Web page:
A great resource on your journey is Reclaiming Desire by Marianne Brandon, PHD and Andrew Goldstein, MD. I like this book because it doesn’t pathologize the issue of libido but offers a wide range of holistic solutions to address it. I spoke with Marianne recently on her radio show and was excited to find this resource that provides so many reasonable and doable solutions for women.

I congratulate you for wanting to deal with this issue in your life. As challenging as it may be to find the mix of solutions that works for you and your partner, I guarantee that the effort will pay you back, both in the increased connection you build in your relationship but also, and more importantly, in the confidence you gain from finding your center.


Love This? Never Miss Another Story.

36 comments

Jennifer U.
Jennifer A.3 years ago

I agree with Lin, I feel that women tend to be more concerned with feeling a connection with their partner. If it would be 100% up to me, me and my boyfriend would spend more time cuddling and would have sex when the mood was absolutely perfect for it while my boyfriend tends to create the mood and doesn't mind if it's not perfect. I feel that this sums up most male and female relationships.

AndyNoMail O.
Past Member 4 years ago

I agree Megan S! Many women including myself, have an overactive libido, and it is the men that are lacking in the want. I suppose some of that has to do with the lowering of testosterone as they age. It's not always the women who say they have the headache!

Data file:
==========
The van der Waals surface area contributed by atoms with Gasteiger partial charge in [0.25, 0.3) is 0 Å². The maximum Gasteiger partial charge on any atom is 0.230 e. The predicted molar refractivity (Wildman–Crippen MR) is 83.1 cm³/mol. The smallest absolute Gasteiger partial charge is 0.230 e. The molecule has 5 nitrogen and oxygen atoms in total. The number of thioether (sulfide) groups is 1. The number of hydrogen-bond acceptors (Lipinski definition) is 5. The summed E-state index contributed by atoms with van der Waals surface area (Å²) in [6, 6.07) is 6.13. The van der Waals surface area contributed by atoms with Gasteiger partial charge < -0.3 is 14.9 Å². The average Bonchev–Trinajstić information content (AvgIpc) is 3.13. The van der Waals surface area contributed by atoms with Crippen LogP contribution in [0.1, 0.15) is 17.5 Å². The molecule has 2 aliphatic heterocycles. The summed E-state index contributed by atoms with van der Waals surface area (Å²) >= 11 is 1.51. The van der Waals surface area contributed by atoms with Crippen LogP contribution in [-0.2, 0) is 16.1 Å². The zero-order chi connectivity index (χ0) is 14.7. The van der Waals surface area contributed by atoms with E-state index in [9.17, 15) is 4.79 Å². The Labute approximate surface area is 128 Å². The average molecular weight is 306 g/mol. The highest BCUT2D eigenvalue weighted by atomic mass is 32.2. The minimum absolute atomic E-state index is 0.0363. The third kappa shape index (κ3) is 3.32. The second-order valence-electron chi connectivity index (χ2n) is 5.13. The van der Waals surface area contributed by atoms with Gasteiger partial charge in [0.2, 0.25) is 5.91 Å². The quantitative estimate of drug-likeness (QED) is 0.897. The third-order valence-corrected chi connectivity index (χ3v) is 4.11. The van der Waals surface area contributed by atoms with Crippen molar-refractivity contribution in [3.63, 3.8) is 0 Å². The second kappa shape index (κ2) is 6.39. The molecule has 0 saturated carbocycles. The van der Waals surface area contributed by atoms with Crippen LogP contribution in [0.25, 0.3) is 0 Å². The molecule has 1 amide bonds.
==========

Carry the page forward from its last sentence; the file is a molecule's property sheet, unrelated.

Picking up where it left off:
Eternal Gardener
Eternal Gardener4 years ago

Sex is totally overrated in contemporary society, you have to fit the norm or else... talking about distractions and small minds...

Alicia N.
Alicia N.4 years ago

thanks for posting

Anja N.
Justin R.4 years ago

For one thing, a man also has to look after himself just as he is demanding it from his woman!

Treesa Math
tia Math4 years ago

thank you for the article wendy.... relaxation,good diet and yoga is very important for a healthy life for oneself,partner and the family. ...most of all a positive attitude with an open mind.

Dianne Robertson
Dianne Robertson4 years ago

Chances are that you're exhausted by working, taking care of your child and worring about this.But, just in case your thyroid isn't working DO have a GOOD checkup. Then ask your husband out on a date, buy a dress---you remember dresses-- and a pretty nightie, get your hair done.At dinner drink 1/2 a glass of wine.Talk. Do the '"date night " once a week,Pretty soon BOTH of you will remember what you use to want to do. Then DO IT!

Andy Kadir-Buxton

To get your libido back just use Love Potion Number 10, or the Kadir-Buxton Method, both of which can be seen at: www.kadir-buxton.com/

Past Member
Past Member 4 years ago

something we usually don't know...arousal is related with the parasympathetic area of our brain and orgasm related with the sympathetic area. If we are stressed, running with our lifes we tend to be on the sympathetic mode all the time, so we don't allow the parasympathetic fase to happens... In other words, we don't take time to relax, to stop running, to stop the visual polution every day and night from tv, radios, computers, that is why its important to slow down abit, meditate, listen calm musics, do some exercise, yoga, tai chi... it should put you on the parasympathetic mode and will improve the libido.

Lin Penrose
Lin Penrose4 years ago

I added a comment previously that didn't get listed in comments, about lust and male obsession with sex to extreme areas, ex., children & other species of animals. While females in relationships often desire mental communications as well as the sexual/physical pleasures. Perhaps this comment will get through Care2 or whomever is policing.